The menu was truly varied and featured several dishes that caught my eye. Ultimately, Ed and I started with the Curry-Encrusted Pistachio Goat Cheese over roasted vegetables and organic field greens and drizzled with pomegranate vinaigrette. Once you taste this, I guarantee you’ll want to encrust everything you eat in curried pistachios. Seriously that good. And for the main course, I ordered a cup of the vegetarian black bean, sweet potato & curry soup plus the Vegetarian Sandwich—it featured marinated artichoke hearts, roasted red peppers and Moroccan black olives tossed with olive oil and balsamic vinegar with spinach and organic feta on pita. This sandwich is phenomenal because of its simplicity and freshness, and the soup was so good that we even recreated it when we got home. You’ve got to make time for Jambo Cafe if and when you visit Santa Fe.

2010 Cerrillos Rd.



I am absolutely obsessed with the story of Julia Staab. La Posada, now a boutique hotel, was once the home of German immigrant Julia, husband Abraham and their seven children. An eighth child, Henriette, died just a few weeks after her birth, and a distraught Julia took to her bed for two weeks in mourning. When she finally emerged, her once dark hair had gone stark white; she was essentially a recluse after that and died at age 52. She’s said to still haunt her former home and is most often “seen” in her old bedroom.

Julia’s is a tragic story, but it’s not one without meaning. Her great-great-granddaughter, Hannah Nordhaus, wrote American Ghost: The True Story of a Family’s Haunted Past” as a way to honor her ancestor and shed light on her mysterious life. It’s a fascinating book, one that I read cover-to-cover in a matter of days, and is essential reading for anyone enamored with the Land of Enchantment.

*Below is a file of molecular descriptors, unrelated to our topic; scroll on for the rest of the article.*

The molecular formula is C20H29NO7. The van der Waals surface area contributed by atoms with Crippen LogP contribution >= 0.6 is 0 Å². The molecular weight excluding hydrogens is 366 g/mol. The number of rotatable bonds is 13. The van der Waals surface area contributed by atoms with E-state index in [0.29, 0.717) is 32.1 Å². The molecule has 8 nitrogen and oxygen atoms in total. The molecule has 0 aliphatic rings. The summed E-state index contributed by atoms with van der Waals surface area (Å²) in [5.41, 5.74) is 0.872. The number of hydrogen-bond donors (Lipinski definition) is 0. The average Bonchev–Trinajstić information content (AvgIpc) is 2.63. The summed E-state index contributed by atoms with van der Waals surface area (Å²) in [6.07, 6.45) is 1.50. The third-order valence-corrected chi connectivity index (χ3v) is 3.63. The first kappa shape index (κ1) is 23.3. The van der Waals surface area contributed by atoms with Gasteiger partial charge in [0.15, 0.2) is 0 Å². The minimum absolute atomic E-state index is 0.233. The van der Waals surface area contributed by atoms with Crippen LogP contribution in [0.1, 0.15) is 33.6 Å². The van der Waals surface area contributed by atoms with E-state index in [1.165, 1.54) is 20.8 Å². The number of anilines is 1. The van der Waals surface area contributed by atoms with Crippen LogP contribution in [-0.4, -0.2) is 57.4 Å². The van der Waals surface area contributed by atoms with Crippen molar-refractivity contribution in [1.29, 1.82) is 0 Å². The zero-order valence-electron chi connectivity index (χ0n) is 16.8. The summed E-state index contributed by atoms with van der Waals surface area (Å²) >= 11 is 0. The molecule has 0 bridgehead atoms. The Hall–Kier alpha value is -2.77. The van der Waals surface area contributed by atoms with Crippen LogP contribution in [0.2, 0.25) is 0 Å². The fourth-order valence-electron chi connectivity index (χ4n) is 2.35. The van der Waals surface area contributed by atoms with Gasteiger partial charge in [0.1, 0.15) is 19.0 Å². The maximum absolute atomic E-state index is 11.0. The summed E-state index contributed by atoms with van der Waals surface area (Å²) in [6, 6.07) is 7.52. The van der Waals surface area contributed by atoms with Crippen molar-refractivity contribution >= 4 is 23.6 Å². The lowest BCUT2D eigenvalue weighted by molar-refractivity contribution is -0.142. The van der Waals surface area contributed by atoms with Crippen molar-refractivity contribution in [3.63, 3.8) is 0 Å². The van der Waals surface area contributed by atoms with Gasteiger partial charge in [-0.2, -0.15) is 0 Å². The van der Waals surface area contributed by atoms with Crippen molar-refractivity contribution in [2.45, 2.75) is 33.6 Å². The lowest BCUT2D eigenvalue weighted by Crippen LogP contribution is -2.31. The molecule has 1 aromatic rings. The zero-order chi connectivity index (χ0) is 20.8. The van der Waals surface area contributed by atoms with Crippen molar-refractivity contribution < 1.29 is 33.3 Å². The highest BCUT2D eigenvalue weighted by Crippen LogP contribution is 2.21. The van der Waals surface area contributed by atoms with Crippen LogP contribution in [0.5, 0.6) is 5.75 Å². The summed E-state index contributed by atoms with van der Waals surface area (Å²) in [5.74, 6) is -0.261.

Anyway, I love the bar at La Posada and especially enjoy their Prickly Pear Margarita. The house/hotel is always decorated with interesting art, and this time it happened to be a bunch of portraits of dogs. I would love to actually stay here sometime and see if I encounter Julia herself.

330 E. Palace Ave.

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Rooftop Pizzeria is a slightly upscale joint that’s perched, as its name implies, on the rooftop of a building overlooking the plaza. They famously offer traditional crust as well as crust made with blue corn; this makes it lighter and crispier, kind of like a flatbread, and it’s seriously delicious. Be sure to try their decadent starter of warm roasted garlic cloves with lemon, fresh herbs & cracked pepper. Now that I’m looking over their menu again, I also see that they have oven-roasted pistachio crusted goat cheese (sound familiar?) served with cherry chutney, which I’m definitely trying next time.

For the main course, they offer some really interesting options. I recommend either the #6, made with artichoke hearts, kalamata olives, spinach, sun-dried tomatoes and goat cheese with roasted garlic spread on blue corn crust, or the #7 featuring wild and domestic mushrooms, roast garlic clove, truffle oil and four cheeses with alfredo sauce on artisan crust. If you prefer to build your own pizza, they have tons of unique toppings, including green chiles, avocado, cotija cheese, grilled pineapple and toasted pinon nuts.